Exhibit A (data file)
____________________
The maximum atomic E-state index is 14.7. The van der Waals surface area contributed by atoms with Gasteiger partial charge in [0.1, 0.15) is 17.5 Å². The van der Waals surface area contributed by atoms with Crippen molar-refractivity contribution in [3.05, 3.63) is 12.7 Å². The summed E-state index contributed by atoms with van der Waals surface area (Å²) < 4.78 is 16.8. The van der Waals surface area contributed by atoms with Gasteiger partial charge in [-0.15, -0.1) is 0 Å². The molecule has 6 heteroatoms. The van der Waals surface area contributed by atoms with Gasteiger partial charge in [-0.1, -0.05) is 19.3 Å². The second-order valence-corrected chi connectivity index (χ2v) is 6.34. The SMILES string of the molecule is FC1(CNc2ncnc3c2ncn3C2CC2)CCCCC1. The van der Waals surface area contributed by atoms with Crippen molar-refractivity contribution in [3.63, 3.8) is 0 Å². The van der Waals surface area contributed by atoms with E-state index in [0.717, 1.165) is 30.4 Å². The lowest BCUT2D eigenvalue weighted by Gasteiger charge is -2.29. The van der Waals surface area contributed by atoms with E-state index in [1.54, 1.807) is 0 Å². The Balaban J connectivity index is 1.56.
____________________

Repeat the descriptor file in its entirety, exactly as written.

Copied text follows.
The maximum atomic E-state index is 14.7. The van der Waals surface area contributed by atoms with Gasteiger partial charge in [0.1, 0.15) is 17.5 Å². The van der Waals surface area contributed by atoms with Crippen molar-refractivity contribution in [3.05, 3.63) is 12.7 Å². The summed E-state index contributed by atoms with van der Waals surface area (Å²) < 4.78 is 16.8. The van der Waals surface area contributed by atoms with Gasteiger partial charge in [-0.15, -0.1) is 0 Å². The molecule has 6 heteroatoms. The van der Waals surface area contributed by atoms with Gasteiger partial charge in [-0.1, -0.05) is 19.3 Å². The second-order valence-corrected chi connectivity index (χ2v) is 6.34. The SMILES string of the molecule is FC1(CNc2ncnc3c2ncn3C2CC2)CCCCC1. The van der Waals surface area contributed by atoms with Crippen molar-refractivity contribution in [3.63, 3.8) is 0 Å². The van der Waals surface area contributed by atoms with E-state index in [0.717, 1.165) is 30.4 Å². The lowest BCUT2D eigenvalue weighted by Gasteiger charge is -2.29. The van der Waals surface area contributed by atoms with E-state index in [1.54, 1.807) is 0 Å². The Balaban J connectivity index is 1.56.